Seven problems that blight all IT leaders

To change the culture of the IT department, you must first identify the problem areas.

To change the culture of the IT department, you must first identify the problem areas.

IT leaders are well aware that systems can take too long to develop and frequently are not perceived to have delivered the intended benefits. But why is this? After studying 12 UK organisations and their IT departments in various sectors of the economy, I found seven problems common to all IT departments.

Competence of senior staff

In rapidly changing firms it is common to find an employee in a senior position which they might not be technically qualified for.

This does not have to be a problem if the employee is willing to take advice from those that are qualified and is willing to admit their mistakes.

Inability to seek advice

When staff are promoted to a position where their level of expertise is limited, there is sometimes a feeling that they must earn the position and make it their own. In attempting to do this, it might make them reluctant to admit their inexperience and seek advice.

Taking on new concepts

Senior staff, when attempting to make a decision on a subject they are not prepared for, can often be reluctant to listen to their subordinates. Senior staff will inevitably feel vulnerable in this situation but taking on new ideas and ways of working will help improve the staff relationship.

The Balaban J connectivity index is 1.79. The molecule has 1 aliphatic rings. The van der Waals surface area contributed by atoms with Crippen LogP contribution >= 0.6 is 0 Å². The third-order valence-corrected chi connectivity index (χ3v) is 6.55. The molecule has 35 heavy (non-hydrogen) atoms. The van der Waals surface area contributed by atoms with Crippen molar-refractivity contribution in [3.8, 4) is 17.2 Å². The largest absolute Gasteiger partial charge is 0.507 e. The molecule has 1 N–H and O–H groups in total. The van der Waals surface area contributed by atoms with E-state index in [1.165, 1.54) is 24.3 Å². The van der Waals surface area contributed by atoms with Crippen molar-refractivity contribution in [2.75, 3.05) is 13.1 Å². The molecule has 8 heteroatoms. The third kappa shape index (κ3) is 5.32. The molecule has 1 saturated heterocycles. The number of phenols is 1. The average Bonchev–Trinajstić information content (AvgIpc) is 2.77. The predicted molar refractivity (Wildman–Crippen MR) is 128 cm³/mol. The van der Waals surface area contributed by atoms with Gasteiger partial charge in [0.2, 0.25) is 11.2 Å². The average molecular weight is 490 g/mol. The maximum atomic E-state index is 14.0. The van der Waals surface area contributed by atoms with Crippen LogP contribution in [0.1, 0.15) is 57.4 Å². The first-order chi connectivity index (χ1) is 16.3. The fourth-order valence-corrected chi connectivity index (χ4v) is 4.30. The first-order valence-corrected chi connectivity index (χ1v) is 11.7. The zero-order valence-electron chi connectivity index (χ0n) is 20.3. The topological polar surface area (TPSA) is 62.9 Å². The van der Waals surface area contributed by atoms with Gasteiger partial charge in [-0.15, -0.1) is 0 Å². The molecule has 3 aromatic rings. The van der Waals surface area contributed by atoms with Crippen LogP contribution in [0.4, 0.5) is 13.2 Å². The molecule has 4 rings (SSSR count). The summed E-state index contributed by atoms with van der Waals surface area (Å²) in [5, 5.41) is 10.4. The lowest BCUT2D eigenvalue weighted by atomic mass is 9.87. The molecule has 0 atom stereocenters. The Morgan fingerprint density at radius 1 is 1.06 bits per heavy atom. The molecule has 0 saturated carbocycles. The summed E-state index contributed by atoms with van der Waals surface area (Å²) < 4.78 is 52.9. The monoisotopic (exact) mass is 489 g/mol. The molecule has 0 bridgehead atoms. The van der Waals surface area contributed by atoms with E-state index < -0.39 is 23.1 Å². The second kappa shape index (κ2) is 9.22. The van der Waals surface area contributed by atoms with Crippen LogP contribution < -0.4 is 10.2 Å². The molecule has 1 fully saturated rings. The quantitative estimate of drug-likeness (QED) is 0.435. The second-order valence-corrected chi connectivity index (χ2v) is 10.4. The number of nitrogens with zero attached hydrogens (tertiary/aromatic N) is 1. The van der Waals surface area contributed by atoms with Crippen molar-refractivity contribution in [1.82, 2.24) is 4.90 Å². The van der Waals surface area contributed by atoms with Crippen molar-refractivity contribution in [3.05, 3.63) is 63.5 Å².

Admitting mistakes

This is probably one of the hardest recommendations. Managers do not want to lose face by admitting they are wrong, but not many people in the business' organisational culture will admit to having made a mistake with a multimillion-pound IT development. The culture of the organisation will have to change.

Distributing information

Vulnerability felt by senior management can lead to particular problems for employees.

An example of this in my research was a company that commissioned a project to examine its IT costs. There was a notable change in attitude of the IT director when information was being sought in more sensitive areas. Information on projects where some of the more questionable decisions had been made in the past was not made available.

Trusting employees

When a long-standing employee is promoted, there is a danger that their judgement may no longer be scrutinised within the company. Other employees may feel that the only reason for this is simply because of long service, rather than because of better judgement. This can lead to a false sense of security for other senior staff and can be very damaging for other employees.

Organisation-wide respect

The rapid promotion of certain staff to senior positions within an organisation can also lead to difficult internal politics. Staff will be particularly jealous of their managers if they feel their own abilities exceed those of their superior.

What can your organisation do to overcome these problems? There are no real quick-fix solutions, but working in management teams can help. Making a decision in teams can provide a more reasoned and balanced outcome.

Thomas Jackson is a lecturer in computer sciences at Loughborough University

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